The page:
We’ve had many inscrutable prime ministers in this country ̶ remember Chretien? ̶ but the politician currently holding that office has to be one of the very hardest to read. The latest writer to try to figure out what makes Harper tick is Paul Wells, journalist, pundit, Maclean’s columnist, whose new book, The Longer I’m Prime Minister: Stephen Harper and Canada, 2006 ̶ delves into both the philosophical background of the man and the ways in which he is changing Canada for good. Our reviewer of this important book is Max Nemni who, along with his wife Monique, is completing a trilogy of books on another enigma, Pierre Elliott Trudeau.
The modern vision of world development is largely secular and increasingly both scientific and economic in its approach. So it’s easy to forget that all such activity was once the role of churches, most particularly the Roman Catholic Church. A new book by Robert Calderisi, Earthly Mission: The Catholic Church and World Development, evaluates the Church’s role in the neediest parts of the planet in these rapidly changing times. Farouk Jiwa, a Canadian development specialist based in Geneva, evaluates Calderisi’s evaluation.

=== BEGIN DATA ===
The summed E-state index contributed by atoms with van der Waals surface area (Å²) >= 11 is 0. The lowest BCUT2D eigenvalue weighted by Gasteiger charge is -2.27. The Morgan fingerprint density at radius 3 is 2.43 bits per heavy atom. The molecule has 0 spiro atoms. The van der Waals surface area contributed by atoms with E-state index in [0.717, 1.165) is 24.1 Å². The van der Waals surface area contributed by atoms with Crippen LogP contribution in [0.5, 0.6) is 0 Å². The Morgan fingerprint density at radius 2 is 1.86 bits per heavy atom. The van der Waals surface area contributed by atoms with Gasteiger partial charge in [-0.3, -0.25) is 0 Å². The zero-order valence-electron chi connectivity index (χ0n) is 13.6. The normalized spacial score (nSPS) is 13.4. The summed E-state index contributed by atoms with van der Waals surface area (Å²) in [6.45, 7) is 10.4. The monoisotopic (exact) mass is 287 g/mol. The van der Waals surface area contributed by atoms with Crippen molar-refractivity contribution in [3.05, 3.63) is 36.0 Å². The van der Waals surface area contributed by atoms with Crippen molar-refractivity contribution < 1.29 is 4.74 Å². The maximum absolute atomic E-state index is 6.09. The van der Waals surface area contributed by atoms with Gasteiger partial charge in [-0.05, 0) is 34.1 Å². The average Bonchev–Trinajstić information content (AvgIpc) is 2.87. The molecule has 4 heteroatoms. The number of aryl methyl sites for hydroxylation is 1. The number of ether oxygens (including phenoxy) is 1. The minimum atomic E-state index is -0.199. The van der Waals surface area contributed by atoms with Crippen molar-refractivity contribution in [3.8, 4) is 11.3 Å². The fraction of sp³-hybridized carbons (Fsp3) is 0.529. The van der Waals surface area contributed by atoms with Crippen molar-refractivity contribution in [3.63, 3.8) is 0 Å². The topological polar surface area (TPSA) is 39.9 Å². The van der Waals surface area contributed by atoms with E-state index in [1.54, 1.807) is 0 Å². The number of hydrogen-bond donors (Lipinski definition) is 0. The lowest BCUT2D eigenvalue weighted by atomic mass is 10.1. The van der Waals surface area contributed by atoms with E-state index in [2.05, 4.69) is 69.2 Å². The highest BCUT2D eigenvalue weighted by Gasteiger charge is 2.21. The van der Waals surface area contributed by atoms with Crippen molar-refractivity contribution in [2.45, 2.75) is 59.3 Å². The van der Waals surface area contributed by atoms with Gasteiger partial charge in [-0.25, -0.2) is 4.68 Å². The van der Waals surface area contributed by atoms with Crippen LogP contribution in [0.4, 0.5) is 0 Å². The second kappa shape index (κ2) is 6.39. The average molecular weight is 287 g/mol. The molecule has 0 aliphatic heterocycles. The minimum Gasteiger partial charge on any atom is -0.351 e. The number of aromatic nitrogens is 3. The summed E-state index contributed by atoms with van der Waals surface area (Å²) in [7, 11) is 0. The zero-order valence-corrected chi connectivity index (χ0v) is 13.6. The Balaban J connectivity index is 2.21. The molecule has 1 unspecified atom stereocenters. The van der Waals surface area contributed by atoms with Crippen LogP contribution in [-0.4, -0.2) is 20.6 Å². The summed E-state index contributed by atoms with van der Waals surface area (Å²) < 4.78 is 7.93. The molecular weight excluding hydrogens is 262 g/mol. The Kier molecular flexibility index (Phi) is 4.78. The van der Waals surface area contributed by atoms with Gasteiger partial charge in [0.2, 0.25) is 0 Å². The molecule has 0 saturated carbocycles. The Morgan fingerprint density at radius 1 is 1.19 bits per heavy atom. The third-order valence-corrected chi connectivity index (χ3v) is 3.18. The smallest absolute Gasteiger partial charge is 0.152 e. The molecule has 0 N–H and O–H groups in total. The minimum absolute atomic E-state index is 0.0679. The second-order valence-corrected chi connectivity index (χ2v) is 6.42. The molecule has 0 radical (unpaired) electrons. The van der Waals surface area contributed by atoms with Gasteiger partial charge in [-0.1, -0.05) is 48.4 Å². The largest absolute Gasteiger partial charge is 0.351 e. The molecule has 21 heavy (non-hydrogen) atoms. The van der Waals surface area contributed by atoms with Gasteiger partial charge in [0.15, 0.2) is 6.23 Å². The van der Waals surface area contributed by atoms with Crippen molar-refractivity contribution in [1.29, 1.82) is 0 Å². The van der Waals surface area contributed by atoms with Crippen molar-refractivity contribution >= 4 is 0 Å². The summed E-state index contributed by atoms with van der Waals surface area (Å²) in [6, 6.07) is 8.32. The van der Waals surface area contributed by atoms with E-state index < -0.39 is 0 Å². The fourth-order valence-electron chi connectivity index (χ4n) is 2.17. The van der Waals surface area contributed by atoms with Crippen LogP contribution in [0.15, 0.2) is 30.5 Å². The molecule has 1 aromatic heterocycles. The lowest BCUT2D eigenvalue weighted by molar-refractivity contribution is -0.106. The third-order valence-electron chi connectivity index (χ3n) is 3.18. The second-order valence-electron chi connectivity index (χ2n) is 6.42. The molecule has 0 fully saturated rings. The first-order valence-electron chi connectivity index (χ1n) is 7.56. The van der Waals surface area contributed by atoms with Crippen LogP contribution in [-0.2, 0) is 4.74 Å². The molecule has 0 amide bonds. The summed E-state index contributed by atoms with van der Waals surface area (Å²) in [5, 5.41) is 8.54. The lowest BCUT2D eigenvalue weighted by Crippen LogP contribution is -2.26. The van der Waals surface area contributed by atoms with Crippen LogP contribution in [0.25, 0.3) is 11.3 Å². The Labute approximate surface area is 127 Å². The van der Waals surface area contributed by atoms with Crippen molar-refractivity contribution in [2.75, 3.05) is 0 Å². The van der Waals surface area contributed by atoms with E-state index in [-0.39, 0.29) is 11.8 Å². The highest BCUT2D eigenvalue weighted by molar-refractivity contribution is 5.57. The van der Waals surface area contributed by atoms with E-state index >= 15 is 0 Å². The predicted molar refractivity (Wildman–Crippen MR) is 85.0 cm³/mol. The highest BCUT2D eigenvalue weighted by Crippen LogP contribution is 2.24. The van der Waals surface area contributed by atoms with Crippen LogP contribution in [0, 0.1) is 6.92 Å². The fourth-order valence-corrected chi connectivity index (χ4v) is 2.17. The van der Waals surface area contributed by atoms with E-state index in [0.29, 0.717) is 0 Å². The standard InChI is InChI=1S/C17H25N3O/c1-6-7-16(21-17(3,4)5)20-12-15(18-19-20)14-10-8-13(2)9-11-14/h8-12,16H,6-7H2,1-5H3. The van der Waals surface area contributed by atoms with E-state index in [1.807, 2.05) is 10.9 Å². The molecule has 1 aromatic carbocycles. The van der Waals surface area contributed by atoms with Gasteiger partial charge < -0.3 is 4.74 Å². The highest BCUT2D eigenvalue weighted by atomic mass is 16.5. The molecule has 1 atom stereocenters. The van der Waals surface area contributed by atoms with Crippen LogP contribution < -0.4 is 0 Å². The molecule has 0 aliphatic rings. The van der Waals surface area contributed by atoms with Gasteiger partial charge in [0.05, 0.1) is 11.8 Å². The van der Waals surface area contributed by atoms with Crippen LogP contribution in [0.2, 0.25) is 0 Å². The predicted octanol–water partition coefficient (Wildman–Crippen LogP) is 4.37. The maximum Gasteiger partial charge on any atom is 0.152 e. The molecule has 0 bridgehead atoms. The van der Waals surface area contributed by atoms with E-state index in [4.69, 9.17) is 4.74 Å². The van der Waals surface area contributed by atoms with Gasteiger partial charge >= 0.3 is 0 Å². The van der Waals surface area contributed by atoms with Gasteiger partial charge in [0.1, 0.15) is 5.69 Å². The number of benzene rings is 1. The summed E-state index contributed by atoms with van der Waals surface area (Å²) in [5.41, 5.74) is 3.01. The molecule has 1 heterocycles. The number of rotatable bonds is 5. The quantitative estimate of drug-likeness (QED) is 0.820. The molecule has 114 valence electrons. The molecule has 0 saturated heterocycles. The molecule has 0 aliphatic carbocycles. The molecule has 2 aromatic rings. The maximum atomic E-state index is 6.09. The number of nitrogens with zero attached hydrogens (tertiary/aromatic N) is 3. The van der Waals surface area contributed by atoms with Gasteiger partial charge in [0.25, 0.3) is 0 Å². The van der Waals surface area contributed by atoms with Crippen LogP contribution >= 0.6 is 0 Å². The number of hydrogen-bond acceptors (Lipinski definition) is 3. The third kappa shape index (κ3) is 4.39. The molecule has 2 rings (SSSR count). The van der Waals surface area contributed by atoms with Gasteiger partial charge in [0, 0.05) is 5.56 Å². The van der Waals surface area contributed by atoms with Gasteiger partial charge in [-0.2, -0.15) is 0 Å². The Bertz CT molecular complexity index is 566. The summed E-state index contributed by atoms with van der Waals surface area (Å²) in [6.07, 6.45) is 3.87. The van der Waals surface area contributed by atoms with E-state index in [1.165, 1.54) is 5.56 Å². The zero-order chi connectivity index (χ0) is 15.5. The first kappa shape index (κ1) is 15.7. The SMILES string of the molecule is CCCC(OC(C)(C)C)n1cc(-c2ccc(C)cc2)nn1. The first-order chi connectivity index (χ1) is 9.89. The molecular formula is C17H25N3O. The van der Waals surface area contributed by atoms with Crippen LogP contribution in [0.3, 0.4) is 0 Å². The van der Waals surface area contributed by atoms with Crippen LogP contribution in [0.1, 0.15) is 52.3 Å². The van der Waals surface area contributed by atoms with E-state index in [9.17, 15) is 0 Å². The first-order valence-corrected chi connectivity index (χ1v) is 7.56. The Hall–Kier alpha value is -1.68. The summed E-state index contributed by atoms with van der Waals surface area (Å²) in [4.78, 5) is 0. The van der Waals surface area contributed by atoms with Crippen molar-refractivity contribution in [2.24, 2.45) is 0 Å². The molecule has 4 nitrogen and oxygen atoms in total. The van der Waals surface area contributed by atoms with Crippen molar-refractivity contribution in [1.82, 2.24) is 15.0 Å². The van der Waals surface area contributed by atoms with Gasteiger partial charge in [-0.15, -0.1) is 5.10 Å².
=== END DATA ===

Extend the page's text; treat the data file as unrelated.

The Olympics are over: back to the National Hockey League season and to serious business. In three years the NHL will celebrate its 100th birthday and the commemorations have already started. Author D’Arcy Jenish has written a magisterial ̶ and likely controversial ̶ The NHL: A Centennial History, and here to give us her play-by-play of the book is Mary Ormsby, who covered sports for 25 years for the Toronto Star.
We always try to keep our stick on the ice at the LRC.